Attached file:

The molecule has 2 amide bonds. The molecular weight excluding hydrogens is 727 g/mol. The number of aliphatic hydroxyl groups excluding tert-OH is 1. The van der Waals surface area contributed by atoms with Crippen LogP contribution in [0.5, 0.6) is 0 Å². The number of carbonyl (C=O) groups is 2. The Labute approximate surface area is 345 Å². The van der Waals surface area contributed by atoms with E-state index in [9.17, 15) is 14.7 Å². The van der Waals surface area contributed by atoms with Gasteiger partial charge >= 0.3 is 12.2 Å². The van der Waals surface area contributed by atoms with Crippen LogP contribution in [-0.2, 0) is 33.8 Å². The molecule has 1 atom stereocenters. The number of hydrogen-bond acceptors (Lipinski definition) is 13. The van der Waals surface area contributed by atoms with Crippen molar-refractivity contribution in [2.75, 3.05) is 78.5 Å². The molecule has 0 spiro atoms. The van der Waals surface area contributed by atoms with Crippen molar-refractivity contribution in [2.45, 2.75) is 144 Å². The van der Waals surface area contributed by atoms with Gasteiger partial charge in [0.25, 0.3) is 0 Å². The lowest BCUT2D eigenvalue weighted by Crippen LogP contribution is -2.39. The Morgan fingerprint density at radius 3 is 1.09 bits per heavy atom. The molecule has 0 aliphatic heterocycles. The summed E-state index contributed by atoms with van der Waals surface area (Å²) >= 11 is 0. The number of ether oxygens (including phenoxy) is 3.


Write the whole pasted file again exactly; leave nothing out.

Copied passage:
The molecule has 2 amide bonds. The molecular weight excluding hydrogens is 727 g/mol. The number of aliphatic hydroxyl groups excluding tert-OH is 1. The van der Waals surface area contributed by atoms with Crippen LogP contribution in [0.5, 0.6) is 0 Å². The number of carbonyl (C=O) groups is 2. The Labute approximate surface area is 345 Å². The van der Waals surface area contributed by atoms with E-state index in [9.17, 15) is 14.7 Å². The van der Waals surface area contributed by atoms with Gasteiger partial charge >= 0.3 is 12.2 Å². The van der Waals surface area contributed by atoms with Crippen LogP contribution in [-0.2, 0) is 33.8 Å². The molecule has 1 atom stereocenters. The number of hydrogen-bond acceptors (Lipinski definition) is 13. The van der Waals surface area contributed by atoms with Crippen molar-refractivity contribution in [2.75, 3.05) is 78.5 Å². The molecule has 0 spiro atoms. The van der Waals surface area contributed by atoms with Crippen molar-refractivity contribution in [2.45, 2.75) is 144 Å². The van der Waals surface area contributed by atoms with Gasteiger partial charge in [0.25, 0.3) is 0 Å². The lowest BCUT2D eigenvalue weighted by Crippen LogP contribution is -2.39. The Morgan fingerprint density at radius 3 is 1.09 bits per heavy atom. The molecule has 0 aliphatic heterocycles. The summed E-state index contributed by atoms with van der Waals surface area (Å²) >= 11 is 0. The number of ether oxygens (including phenoxy) is 3.